As the top recruit in New York, offers and attention came flooding in. Famed basketball network Overtime, extensively covered him in high-school, branding him ‘The Irish Hulk.’
They even sent him to report on the 2018 NBA Draft for them, a piece in which his personality wonderfully shone through.
Cardinals come calling
In the end, it was the Louisville Cardinals, one of the country’s top collegiate teams, that Igiehon chose, with the decision coming down to on the court, but also the way the school welcomed him off it.
“He had a lot of scholarship offers from other schools and a lot of the coaches flew to Ireland to see me,” explains Nibo.
“In the end, I allowed Aidan to make the decision. I just had to guide him. I told him to pray a lot. I knew he was the one who was going to go to the school and he finally chose Louisville. He told me, he felt at home there, they welcomed him.”
The switch to Louisville was another unknown for Igiehon. The level at which he would be playing with the Cardinals far exceeds anything he would have been used to in New York.
In his first season, he found minutes difficult to come by, but as a freshman, this was expected. A shoulder injury towards the latter end of the suspended campaign didn’t help much either.
Regardless though, there is still excitement around what Igiehon can bring to Louisville in the next few years.
“He’s an athlete man,” says Louisville journalist Lucas Aulbach.
“You can’t teach physically what he has. He is 6’10 and his nickname out here is the Irish Hulk, because he’s so big. Physically he has things you can’t teach so now the coaching staff is focusing more on getting him comfortable on the court.
“When he was out there this year he had some highlight dunks, his first basket was a big-time throw down which the fans loved but he’s still learning on defence a little bit.”
Aidan Igiehon told me that his first dunk in the KFC Yum! Center will mean everything to him, well, here it is. First career bucket a loud one for the kid from Ireland. pic.twitter.com/xrNK6hacVT
— Jake (@jakeweingarten) November 14, 2019
The 19-year-old currently has two experienced players ahead of him in his position at centre. But is expected to be handed a much larger role next year and given his history of improvement and his insane work ethic, there is reason to be optimistic.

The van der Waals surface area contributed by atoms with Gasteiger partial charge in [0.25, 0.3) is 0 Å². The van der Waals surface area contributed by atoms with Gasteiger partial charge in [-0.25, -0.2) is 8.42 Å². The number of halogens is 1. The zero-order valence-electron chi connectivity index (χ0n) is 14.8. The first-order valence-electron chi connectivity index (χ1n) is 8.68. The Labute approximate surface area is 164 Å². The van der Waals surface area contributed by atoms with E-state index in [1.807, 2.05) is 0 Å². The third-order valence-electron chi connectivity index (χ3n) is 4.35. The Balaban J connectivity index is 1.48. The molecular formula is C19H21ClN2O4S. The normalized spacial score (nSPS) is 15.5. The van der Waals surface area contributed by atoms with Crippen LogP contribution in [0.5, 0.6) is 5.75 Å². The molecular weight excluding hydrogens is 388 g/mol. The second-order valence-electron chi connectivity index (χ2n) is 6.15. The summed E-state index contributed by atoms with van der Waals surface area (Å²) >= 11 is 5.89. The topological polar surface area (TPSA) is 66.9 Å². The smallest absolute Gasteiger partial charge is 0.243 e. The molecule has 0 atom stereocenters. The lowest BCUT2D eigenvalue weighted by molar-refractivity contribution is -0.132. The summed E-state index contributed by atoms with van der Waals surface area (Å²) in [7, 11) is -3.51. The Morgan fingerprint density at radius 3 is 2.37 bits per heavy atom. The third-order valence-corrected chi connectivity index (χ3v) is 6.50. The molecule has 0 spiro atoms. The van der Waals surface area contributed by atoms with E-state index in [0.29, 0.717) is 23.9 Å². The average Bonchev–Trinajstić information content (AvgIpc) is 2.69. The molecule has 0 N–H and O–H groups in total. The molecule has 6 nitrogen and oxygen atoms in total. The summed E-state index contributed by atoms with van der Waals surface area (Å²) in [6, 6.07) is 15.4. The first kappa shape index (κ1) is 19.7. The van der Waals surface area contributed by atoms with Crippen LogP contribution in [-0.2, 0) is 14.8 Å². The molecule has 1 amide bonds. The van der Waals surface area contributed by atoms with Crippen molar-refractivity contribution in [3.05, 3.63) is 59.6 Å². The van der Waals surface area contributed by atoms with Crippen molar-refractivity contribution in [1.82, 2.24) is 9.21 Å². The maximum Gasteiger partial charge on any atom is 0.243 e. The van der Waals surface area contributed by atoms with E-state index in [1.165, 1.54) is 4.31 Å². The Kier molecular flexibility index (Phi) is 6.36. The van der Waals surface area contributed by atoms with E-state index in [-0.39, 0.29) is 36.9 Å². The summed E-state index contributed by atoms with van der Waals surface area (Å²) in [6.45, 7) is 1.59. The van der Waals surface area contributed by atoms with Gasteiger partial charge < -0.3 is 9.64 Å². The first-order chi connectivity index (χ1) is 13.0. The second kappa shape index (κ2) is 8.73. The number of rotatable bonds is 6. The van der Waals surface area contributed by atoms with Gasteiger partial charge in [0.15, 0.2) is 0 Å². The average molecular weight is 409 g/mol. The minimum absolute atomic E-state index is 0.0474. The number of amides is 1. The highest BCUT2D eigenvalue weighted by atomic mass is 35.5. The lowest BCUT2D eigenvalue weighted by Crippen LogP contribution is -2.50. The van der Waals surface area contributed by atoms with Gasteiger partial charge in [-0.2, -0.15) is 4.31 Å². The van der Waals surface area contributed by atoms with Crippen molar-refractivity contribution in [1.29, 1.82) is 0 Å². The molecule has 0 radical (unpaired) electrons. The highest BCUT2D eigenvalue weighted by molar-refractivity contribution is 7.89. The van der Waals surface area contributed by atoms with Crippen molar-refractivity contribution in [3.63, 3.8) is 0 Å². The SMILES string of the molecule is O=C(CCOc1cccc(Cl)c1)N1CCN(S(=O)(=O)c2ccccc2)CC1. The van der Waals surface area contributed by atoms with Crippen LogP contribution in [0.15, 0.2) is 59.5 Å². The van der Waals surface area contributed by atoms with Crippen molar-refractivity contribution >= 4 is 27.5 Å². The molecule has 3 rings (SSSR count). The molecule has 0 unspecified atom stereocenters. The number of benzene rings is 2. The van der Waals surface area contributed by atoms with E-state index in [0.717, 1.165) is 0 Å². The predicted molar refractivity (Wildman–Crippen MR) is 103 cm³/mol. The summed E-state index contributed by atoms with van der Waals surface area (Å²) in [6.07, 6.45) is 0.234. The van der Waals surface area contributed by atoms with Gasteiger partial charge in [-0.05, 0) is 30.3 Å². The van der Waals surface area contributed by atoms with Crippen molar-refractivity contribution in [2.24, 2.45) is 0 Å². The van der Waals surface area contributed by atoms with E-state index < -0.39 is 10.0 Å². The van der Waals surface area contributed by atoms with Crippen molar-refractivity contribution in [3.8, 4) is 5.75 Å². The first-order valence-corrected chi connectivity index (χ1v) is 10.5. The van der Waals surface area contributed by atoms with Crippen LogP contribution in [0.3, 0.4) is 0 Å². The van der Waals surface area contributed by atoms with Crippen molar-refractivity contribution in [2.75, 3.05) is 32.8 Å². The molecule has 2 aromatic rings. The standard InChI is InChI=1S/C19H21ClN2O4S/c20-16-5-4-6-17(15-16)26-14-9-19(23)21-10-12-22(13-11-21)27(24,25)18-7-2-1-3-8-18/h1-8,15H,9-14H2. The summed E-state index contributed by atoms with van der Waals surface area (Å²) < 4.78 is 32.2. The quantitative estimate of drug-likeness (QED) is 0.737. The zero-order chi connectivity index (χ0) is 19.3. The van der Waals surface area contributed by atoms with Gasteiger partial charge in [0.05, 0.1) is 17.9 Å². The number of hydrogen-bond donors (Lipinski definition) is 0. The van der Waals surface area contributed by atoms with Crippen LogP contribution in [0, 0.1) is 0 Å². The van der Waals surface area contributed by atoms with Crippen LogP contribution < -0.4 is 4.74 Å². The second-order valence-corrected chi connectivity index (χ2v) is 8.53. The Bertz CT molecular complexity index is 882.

“If he was just another player and I didn’t know what I know about him and he had the same year, I wouldn’t be going, ‘Yes, NBA prospect,'” says Ryan.
“It’s the work ethic thing and the process behind it which makes me optimistic. He has the athleticism and the talent.”
It is early days still for Igiehon but the consensus is that whatever year he decides to declare for the NBA draft, he will be selected.
No Irish player has ever been drafted by an NBA team and only one has ever played in the league – Pat Burke for the Orlando Magic and the Phoenix Suns.
It would represent a landscape changing moment for the sport in the country, with Igiehon’s pride in Ireland something he has continually discussed.
“It would be such a joy for me,” says Nibo of her son potentially playing in the NBA.
“We are just going to be so proud. I think he is going to be an ambassador too for Ireland. He will represent Ireland. He used to say to me, ‘Mum I am going to play for Ireland in the Olympics.’ I would say, ‘Of course, you can’t play for America!’ It’s going to be a blessing for myself, my family and for the people of Ireland.”
Even the man whose footsteps he would be following in, Pat Burke, believes Igiehon is destined for the top.
“I think he’ll be next. He’s very athletic, he’s got the size. He was very highly recruited coming out of high school. He’s definitely on track.”
For a sport which was on its knees in this country just ten years ago, Igiehon’s emergence, as well as other collegiate stars like Sean Flood, Sean Jenkins and Jordan Blount, have been a necessary boost.
“Everyone here is rooting for him,” says Ryan, who has extensively covered the game in Ireland.
“We obviously want to see him in a green jersey one of the summers but also there’s an understanding that the best thing he can do for Ireland is get to the NBA and the second thing is wear a green jersey. It’d be such an extraordinary advert for the game.”
Igiehon returns home when he can, although his schedule with Louisville and the Covid-19 crisis has meant that he has been unable to come back to Ireland this year.
— ACC Network (@accnetwork) November 17, 2019
In the past when he has returned, he has played with his old team, Dublin Lions and helped out with camps for younger kids. The new generation.
He sees the importance of giving back.
“I’m glad he has pride in Ireland,” begins Nibo.
“Him and his brother Brendan, I always tell them both, wherever you are you have to be proud of your country, of where you come from.
“You have to let them know this is who you are. Ireland has been a good place to my kids. They must be able to represent the country in a good way, not a bad way. They have to bring that good name back to Ireland.”
His NBA career is far from set in stone. A lot could change over the next few years. Igiehon though has proven time and time again that, when he sets his mind to something, he can and he will achieve it.
A bit like another well-known basketball player.
“I would say to myself when I was younger that if I ever had children my son is going to be greater than Michael Jordan!,” laughs Nibo.
“When Aidan started playing I told him about Jordan and told him to watch his tapes. I used to love him so much! Aidan laughed, he said, ‘Really?’ but I said, ‘Yes!’